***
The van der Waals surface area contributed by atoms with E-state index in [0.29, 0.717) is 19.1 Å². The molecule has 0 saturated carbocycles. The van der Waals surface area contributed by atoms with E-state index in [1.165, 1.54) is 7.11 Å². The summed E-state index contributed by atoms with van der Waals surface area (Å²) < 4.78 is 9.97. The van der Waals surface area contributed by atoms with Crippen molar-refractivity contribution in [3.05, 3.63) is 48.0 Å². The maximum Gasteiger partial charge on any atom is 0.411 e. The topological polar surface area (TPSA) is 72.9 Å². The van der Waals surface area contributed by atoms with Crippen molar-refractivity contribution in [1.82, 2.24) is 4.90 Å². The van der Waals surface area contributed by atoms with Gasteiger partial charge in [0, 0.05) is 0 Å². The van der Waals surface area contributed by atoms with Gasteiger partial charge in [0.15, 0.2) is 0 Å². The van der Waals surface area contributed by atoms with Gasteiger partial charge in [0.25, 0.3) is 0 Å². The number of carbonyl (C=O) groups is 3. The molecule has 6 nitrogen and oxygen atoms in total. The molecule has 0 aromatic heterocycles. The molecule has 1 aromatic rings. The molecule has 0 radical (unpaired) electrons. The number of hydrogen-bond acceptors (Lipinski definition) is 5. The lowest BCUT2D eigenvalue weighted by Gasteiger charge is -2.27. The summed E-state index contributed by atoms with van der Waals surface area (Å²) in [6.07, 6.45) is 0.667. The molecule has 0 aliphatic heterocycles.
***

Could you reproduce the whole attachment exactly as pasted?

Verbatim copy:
The van der Waals surface area contributed by atoms with E-state index in [0.29, 0.717) is 19.1 Å². The molecule has 0 saturated carbocycles. The van der Waals surface area contributed by atoms with E-state index in [1.165, 1.54) is 7.11 Å². The summed E-state index contributed by atoms with van der Waals surface area (Å²) < 4.78 is 9.97. The van der Waals surface area contributed by atoms with Crippen molar-refractivity contribution in [3.05, 3.63) is 48.0 Å². The maximum Gasteiger partial charge on any atom is 0.411 e. The topological polar surface area (TPSA) is 72.9 Å². The van der Waals surface area contributed by atoms with Crippen molar-refractivity contribution in [1.82, 2.24) is 4.90 Å². The van der Waals surface area contributed by atoms with Gasteiger partial charge in [0, 0.05) is 0 Å². The van der Waals surface area contributed by atoms with Gasteiger partial charge in [0.15, 0.2) is 0 Å². The van der Waals surface area contributed by atoms with Gasteiger partial charge in [0.25, 0.3) is 0 Å². The number of carbonyl (C=O) groups is 3. The molecule has 6 nitrogen and oxygen atoms in total. The molecule has 0 aromatic heterocycles. The molecule has 1 aromatic rings. The molecule has 0 radical (unpaired) electrons. The number of hydrogen-bond acceptors (Lipinski definition) is 5. The lowest BCUT2D eigenvalue weighted by Gasteiger charge is -2.27. The summed E-state index contributed by atoms with van der Waals surface area (Å²) in [6.07, 6.45) is 0.667. The molecule has 0 aliphatic heterocycles.